Day 1 of Ochocinco experiment

March, 23, 2011
03/23/11
2:37
PM ET
Chad Ochocinco  annd Zoran Savic Jamie Squire/Getty ImagesPlaying soccer was "just as difficult as I thought it would be," said Chad Ochocinco -- seen here with a team coach -- after his first day of training with Sporting Kansas City.

On Tuesday night, after arriving in Kansas City to embark on his four-day trial as a soccer player, star Cincinnati Bengals wide receiver Chad Ochocinco had tweeted that he was "headed to bed with a (humble pie) in the oven on low tempature [sic],to be able to grace the pitch with elite futbol athletes."

After watching his first practice with Sporting Kansas City of Major League Soccer on a live feed on Wednesday, it was plain to see: Ochocinco is many things -- an athlete, an entertainer and a media hog -- but a soccer player is not one of them.

Ochocinco got off to a decent start. His first touches, in a simple passing drill, were accurate, if a little hesitant. Insofar as you could tell from a dozen side-footed kicks, his technique is sound, as he used both feet well.

But as practice wore on and the drills became more intricate, Ochocinco exposed himself. Taken aside for an individual workout with a coach, like all trialists are, it became obvious that some of the basics of the game elude him. His dribbling looked passable, if a little clumsy, like a puppy learning to run for the first time. But when it came time to send in crosses, an essential skill for the winger Ochocinco would like to be, the discrepancy between a pro soccer player and a very athletic fan of the game became apparent. Taking too many touches and too much time, he was unable to get a single one of his crosses to its intended target in any kind of acceptable fashion, if it got there at all.

Then it came time to shoot. While it wasn't as bad as his crossing, you would find better finishers than the NFL player in most pickup games. Relying entirely on power, he sent a host of shots sailing over the goal. Those that did manage to connect with the net, he had either pummeled past the hapless coach or slid into the corner where the immobile stand-in goalie couldn't get to them. Even more worryingly, in one-on-ones, Ochocinco was unable to round the goalkeeper at all. The one time he did, he missed the open goal.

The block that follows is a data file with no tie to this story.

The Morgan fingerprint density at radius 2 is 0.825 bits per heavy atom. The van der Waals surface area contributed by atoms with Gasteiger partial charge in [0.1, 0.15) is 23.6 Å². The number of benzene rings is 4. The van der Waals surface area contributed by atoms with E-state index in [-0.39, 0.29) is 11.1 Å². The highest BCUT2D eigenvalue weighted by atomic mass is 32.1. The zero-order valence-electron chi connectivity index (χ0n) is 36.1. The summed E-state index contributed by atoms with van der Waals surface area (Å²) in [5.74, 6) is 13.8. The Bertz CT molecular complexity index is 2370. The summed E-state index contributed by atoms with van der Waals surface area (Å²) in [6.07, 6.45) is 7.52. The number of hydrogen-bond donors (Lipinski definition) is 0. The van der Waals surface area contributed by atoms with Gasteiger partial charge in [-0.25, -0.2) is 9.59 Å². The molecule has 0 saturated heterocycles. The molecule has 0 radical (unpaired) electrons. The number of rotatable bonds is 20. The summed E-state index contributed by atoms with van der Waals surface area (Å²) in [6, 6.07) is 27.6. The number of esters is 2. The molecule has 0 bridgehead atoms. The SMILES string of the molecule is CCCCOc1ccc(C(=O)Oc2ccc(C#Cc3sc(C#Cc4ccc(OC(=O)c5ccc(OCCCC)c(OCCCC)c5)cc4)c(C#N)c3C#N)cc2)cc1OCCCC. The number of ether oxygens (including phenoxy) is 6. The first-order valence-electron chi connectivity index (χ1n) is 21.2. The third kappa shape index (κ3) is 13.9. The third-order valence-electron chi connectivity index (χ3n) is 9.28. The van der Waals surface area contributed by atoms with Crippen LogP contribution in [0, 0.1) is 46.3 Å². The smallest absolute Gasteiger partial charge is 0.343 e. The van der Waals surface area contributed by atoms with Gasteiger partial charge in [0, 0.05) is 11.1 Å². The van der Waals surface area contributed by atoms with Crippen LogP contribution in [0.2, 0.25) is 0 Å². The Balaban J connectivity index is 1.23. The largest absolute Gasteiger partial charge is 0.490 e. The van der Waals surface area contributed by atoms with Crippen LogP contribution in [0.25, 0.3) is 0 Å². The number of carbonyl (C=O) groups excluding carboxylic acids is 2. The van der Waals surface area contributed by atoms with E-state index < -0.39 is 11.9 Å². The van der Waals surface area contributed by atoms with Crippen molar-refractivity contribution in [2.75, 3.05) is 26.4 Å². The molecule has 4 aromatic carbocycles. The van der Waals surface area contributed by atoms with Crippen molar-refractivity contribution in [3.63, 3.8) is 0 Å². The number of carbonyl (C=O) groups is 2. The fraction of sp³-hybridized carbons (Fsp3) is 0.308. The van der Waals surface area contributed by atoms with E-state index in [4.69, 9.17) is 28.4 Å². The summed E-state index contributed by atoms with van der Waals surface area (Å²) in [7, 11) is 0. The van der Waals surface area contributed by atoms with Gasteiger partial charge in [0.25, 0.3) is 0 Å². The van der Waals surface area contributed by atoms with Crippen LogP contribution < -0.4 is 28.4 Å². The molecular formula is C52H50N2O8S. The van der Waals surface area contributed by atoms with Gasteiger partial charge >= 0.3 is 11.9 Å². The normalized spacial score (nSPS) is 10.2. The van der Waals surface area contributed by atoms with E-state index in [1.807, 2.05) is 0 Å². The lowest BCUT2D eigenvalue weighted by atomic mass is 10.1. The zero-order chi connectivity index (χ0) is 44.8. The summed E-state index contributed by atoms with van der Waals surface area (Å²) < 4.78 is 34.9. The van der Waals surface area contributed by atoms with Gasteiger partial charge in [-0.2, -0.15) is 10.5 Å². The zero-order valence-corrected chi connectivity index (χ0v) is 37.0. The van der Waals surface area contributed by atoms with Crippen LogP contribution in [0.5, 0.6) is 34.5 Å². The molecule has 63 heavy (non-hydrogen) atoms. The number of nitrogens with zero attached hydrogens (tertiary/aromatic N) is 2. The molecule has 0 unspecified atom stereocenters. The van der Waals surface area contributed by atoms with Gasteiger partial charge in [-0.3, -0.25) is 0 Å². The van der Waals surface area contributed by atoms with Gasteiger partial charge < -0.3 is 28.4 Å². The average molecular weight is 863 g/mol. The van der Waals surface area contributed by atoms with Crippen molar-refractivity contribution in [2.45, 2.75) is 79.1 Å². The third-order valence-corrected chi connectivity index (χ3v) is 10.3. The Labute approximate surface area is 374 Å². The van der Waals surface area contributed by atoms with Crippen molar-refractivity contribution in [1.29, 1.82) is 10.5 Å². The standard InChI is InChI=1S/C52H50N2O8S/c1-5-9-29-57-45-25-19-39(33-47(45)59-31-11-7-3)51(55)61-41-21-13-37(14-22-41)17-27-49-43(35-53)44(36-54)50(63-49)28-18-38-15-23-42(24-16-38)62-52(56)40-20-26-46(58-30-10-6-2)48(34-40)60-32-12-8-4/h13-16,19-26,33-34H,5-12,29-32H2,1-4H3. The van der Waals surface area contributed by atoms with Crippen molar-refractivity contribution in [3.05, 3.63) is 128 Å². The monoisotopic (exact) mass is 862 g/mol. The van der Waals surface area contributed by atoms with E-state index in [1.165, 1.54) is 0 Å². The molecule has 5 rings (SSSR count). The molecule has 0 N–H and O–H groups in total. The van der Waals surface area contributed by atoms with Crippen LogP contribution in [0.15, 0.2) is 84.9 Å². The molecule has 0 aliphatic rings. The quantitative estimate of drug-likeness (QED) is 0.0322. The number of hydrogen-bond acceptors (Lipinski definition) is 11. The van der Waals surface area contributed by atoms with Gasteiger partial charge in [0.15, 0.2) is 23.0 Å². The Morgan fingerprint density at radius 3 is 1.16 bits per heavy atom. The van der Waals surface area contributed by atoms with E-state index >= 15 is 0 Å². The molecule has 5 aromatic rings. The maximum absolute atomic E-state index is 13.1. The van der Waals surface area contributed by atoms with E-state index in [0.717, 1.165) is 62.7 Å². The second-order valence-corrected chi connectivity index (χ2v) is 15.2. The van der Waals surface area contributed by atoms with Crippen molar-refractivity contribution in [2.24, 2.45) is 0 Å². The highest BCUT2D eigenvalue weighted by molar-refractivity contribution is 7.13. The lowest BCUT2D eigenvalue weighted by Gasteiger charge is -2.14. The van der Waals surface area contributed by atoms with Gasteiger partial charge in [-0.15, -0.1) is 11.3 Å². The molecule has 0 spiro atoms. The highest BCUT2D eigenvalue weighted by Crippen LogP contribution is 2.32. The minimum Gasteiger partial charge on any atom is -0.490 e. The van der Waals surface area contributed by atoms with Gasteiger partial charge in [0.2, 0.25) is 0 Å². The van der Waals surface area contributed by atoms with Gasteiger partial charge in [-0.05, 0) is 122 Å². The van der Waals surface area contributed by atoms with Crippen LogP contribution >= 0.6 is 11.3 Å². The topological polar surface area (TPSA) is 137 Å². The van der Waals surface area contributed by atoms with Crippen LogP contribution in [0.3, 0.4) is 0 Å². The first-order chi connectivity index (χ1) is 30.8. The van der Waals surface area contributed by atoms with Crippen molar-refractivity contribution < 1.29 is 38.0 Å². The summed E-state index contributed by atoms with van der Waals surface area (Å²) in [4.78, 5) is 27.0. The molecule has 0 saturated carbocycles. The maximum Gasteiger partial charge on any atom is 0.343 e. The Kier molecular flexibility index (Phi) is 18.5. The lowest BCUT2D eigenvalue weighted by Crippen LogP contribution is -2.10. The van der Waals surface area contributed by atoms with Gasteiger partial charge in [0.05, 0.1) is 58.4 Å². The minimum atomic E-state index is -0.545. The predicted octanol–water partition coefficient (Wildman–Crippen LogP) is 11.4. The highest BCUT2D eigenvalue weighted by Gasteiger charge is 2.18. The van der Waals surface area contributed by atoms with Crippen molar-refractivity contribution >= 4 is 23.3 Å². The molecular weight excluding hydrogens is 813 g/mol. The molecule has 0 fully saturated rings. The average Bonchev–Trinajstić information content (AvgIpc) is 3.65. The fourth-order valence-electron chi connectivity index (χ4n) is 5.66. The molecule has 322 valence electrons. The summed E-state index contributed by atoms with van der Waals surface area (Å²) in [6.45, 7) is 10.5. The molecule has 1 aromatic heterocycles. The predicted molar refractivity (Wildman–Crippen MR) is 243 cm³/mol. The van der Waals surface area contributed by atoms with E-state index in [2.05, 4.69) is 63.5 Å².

The hulking wide receiver looked frustrated now and then, throwing his hands up in the air, covering his face. In the brief scrimmage that bookended the workout, I didn't see him get a single touch on the ball.

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Chad Ochocinco
Jamie Squire/Getty ImagesOchocinco's first touches were accurate, but his shooting and dribbling were well below standard.

After practice, he told Sporting KC's TV crew that the experience had been "just as difficult as I thought it would be. The transition from one sport to another, especially at such a high level, would be difficult for everybody. This is not just running around, this is hard work.

"It's been a long time since I played the game of soccer and to be good at it takes a lot more than speed," Ochocinco said, "so I tried to get as much of the touch and the art of it back. It's hard. Everything is going full speed. Because I'm here, they're not going to slow down."

Even among the modest Sporting KC surroundings, Ochocinco looked out of his depth. In fairness, though, it's only been a day, and he's been out of the sport since his sophomore year of high school.

"I will not be able to make up the years I've been away from the game in four or five days," he said, "but I hope to show enough of what I used to be able to do."

For now, though, the message from Day 1 of the Ochocinco experiment is clear: A great athlete does not necessarily make a great soccer player.

Leander Schaerlaeckens

Contributing writer, ESPN.com
Leander Schaerlaeckens is a contributing writer for ESPN.com. He has previously written for The Guardian, The Washington Times and UPI.

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